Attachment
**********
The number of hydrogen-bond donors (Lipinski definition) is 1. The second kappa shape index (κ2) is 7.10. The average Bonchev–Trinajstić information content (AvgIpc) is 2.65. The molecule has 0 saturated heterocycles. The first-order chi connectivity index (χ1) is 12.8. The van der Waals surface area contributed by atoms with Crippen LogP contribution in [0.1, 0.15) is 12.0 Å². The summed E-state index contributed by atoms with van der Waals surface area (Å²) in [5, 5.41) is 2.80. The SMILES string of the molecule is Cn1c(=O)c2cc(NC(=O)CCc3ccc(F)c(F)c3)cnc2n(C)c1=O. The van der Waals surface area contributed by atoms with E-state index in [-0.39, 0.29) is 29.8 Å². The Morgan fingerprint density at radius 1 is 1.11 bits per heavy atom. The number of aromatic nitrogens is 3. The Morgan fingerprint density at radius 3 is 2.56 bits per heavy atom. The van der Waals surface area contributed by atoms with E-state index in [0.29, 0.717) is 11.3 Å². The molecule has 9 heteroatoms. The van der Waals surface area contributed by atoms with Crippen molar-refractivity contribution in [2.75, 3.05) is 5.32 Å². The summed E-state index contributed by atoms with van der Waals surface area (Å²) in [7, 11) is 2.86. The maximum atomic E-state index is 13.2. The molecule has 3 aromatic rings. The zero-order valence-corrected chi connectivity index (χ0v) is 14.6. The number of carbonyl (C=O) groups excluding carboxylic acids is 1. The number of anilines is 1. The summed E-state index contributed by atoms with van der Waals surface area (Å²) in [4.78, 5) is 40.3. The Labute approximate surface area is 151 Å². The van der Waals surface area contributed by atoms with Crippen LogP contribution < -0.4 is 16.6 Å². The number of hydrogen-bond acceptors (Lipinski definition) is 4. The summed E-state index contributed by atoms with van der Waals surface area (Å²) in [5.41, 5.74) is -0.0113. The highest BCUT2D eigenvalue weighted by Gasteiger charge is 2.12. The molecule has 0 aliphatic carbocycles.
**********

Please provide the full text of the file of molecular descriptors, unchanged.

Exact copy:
The number of hydrogen-bond donors (Lipinski definition) is 1. The second kappa shape index (κ2) is 7.10. The average Bonchev–Trinajstić information content (AvgIpc) is 2.65. The molecule has 0 saturated heterocycles. The first-order chi connectivity index (χ1) is 12.8. The van der Waals surface area contributed by atoms with Crippen LogP contribution in [0.1, 0.15) is 12.0 Å². The summed E-state index contributed by atoms with van der Waals surface area (Å²) in [5, 5.41) is 2.80. The SMILES string of the molecule is Cn1c(=O)c2cc(NC(=O)CCc3ccc(F)c(F)c3)cnc2n(C)c1=O. The van der Waals surface area contributed by atoms with E-state index in [-0.39, 0.29) is 29.8 Å². The Morgan fingerprint density at radius 1 is 1.11 bits per heavy atom. The number of aromatic nitrogens is 3. The Morgan fingerprint density at radius 3 is 2.56 bits per heavy atom. The van der Waals surface area contributed by atoms with E-state index in [0.29, 0.717) is 11.3 Å². The molecule has 9 heteroatoms. The van der Waals surface area contributed by atoms with Crippen molar-refractivity contribution in [2.75, 3.05) is 5.32 Å². The summed E-state index contributed by atoms with van der Waals surface area (Å²) in [7, 11) is 2.86. The maximum atomic E-state index is 13.2. The molecule has 3 aromatic rings. The zero-order valence-corrected chi connectivity index (χ0v) is 14.6. The number of carbonyl (C=O) groups excluding carboxylic acids is 1. The number of anilines is 1. The summed E-state index contributed by atoms with van der Waals surface area (Å²) in [4.78, 5) is 40.3. The Labute approximate surface area is 151 Å². The van der Waals surface area contributed by atoms with Crippen LogP contribution < -0.4 is 16.6 Å². The number of hydrogen-bond acceptors (Lipinski definition) is 4. The summed E-state index contributed by atoms with van der Waals surface area (Å²) in [5.41, 5.74) is -0.0113. The highest BCUT2D eigenvalue weighted by Gasteiger charge is 2.12. The molecule has 0 aliphatic carbocycles.